As it turns out, O’Brien didn’t need to score any more goals. And a quarter-century later, the record books still prove just that.
PORT JEFFERSON STATION– The third time was not the charm for Southold.
All three of the Southold High School boys soccer team’s losses to the Port Jefferson Royals this season were shutouts. The latest, a 3-0 loss in the Suffolk County Class C semifinals on Wednesday afternoon, ended the First Settlers’ season.
But it will most likely not be the loss that sticks with Southold Coach Andrew Sadowski, not the goals allowed on throw-ins deep in Port Jefferson’s offensive zone, nor the Royals crashing the net on an indirect kick, scoring on a third rebound after Southoldgoalie Preston Jolliver knocked away the first two.
Instead, Sadowski was more focused on what happened to Southold sophomore Evan Miller after the game was essentially decided.
With 13 minutes 6 seconds left in the game and Southold trailing, 3-0, Miller had the ball and was trying to start a run as he approached midfield. His forward progress stopped abruptly as Port Jefferson forward Alex Carlacci upended him with a sliding tackle. Miller stayed on the ground for a couple minutes, clutching at his lower left leg. Carlacci received a yellow card and stayed in the game.
Sadowski and the Southold trainer helped Miller to the sidelines. Miller put no weight on his left foot, hopping on his right. He spent the rest of the game with his left leg propped up on the bench.
After the game, Miller was sporting a large bruise just under his left knee as he was helped to an awaiting golf cart.
“From the vicious hit from behind where there was no intent to play the ball, we’re now concerned with [Miller] having to go to the hospital and making sure that there isn’t a break or there isn’t damage with his knee,” Sadowski said. “It was clearly a dirty play, clearly. It’s a shame because I felt Port Jefferson played a very good game. Technically, I think the majority of them are very good soccer players and fabulous sportsmen, and it’s a shame there are a couple kids who just want to ruin it. I’m just so frustrated with that type of play.”
Port Jefferson Coach John Poulianos did not defend the play, but did offer an explanation.
“I didn’t think [Carlacci] had an opportunity to play the ball,” Poulianos said. “I thought the ball was gone well before he made contact. The [yellow] card was deserved. [Sadowski] was upset and rightfully so.”
He added: “It happened. What am I supposed to do? Beat the kid with a stick when he comes off the field? At that point, it’s a done deal. No matter what you coach your players, no matter what you tell your players, once they’re on the field, it’s going to happen. Things are going to happen. I told [Sadowski]: ‘I’ll address it in the locker room.’ It happened. I can’t take it back.”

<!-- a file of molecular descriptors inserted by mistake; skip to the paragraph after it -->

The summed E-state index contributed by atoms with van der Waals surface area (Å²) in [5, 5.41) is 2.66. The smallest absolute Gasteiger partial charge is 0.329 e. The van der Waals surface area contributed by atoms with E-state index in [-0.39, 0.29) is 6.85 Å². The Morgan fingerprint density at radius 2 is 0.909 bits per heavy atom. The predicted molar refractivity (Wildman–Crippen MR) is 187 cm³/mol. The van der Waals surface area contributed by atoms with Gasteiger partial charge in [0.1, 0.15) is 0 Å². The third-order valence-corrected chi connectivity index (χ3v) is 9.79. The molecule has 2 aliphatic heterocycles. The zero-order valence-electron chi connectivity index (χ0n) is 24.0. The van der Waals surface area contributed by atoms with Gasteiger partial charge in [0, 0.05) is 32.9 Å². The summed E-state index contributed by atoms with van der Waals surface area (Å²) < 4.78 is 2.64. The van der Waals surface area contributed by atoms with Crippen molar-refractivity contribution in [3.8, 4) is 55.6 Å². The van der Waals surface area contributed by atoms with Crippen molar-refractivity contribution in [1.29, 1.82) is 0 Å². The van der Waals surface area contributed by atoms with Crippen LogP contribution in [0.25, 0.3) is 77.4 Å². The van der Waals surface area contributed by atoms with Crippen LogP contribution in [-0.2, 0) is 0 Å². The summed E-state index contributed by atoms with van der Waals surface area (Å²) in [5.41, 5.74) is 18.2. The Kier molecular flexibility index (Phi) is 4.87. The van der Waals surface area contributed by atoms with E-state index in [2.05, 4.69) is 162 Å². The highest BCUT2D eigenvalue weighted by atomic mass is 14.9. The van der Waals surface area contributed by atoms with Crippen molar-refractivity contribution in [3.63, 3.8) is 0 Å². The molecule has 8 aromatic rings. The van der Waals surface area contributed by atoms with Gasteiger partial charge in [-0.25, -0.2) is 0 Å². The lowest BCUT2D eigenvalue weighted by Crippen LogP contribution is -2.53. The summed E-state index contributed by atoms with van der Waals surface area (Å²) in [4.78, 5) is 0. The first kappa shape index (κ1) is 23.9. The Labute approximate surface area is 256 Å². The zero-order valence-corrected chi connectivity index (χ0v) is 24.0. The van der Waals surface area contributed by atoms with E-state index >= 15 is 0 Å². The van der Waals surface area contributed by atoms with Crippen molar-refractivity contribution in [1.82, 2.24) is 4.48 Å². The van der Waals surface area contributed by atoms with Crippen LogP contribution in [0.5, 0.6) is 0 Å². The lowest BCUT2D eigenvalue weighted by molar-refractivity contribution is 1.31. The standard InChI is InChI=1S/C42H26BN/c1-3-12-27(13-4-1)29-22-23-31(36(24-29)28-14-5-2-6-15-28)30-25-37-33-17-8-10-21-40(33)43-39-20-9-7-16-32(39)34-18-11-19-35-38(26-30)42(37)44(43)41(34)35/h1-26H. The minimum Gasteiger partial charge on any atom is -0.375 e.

Another thing Poulianos said he would address would be how the top-seeded Royals (14-3) will approach their next opponent, the winner of the other Class C semifinal between The Stony Brook Bears and the Pierson/Bridgehampton Whalers. He said they will have to try to make runs and keep the ball on the ground rather than depending on executing the kind of dead-ball plays they used to beat Southold (9-6-2), especially if they face Stony Brook.
Within the first minute, Southold had the game’s first run, but Royals goalie Gabe Davis, who finished with eight saves, intercepted a pass near the net. Port Jefferson answered quickly, earning its first corner kick shortly thereafter. Jolliver batted it out of bounds.
Carlacci launched the ensuing throw-in deep into the penalty area, where Blake Bohlen headed it to Vincent Antonelli for the goal. The Royals had a 1-0 lead barely four minutes into the game.
Jolliver, who finished with seven saves, was bombarded by shots. With 8:30 left in the first half, the Royals kicked four in a row. Jolliver, deflected the first one, an indirect kick, and saved the first two rebounds. But the third, from Connor Crovello, got past him, putting the Royals ahead, 2-0.
Bohlen struck again in the second half, booting a throw-in from Carlacci past Jolliver for the third goal.
“They gave the effort that they could,” Sadowski said of the First Settlers. “I think at times we hesitated to go win the ball and unfortunately they stepped through. The goals that they scored in the first half were certainly a lack of aggressive play by our defenders to try and play the ball out.”
Sadowski will have to wait until next fall to have another crack at his 200th career victory. Meanwhile, Port Jefferson will move on to the Class C final on Saturday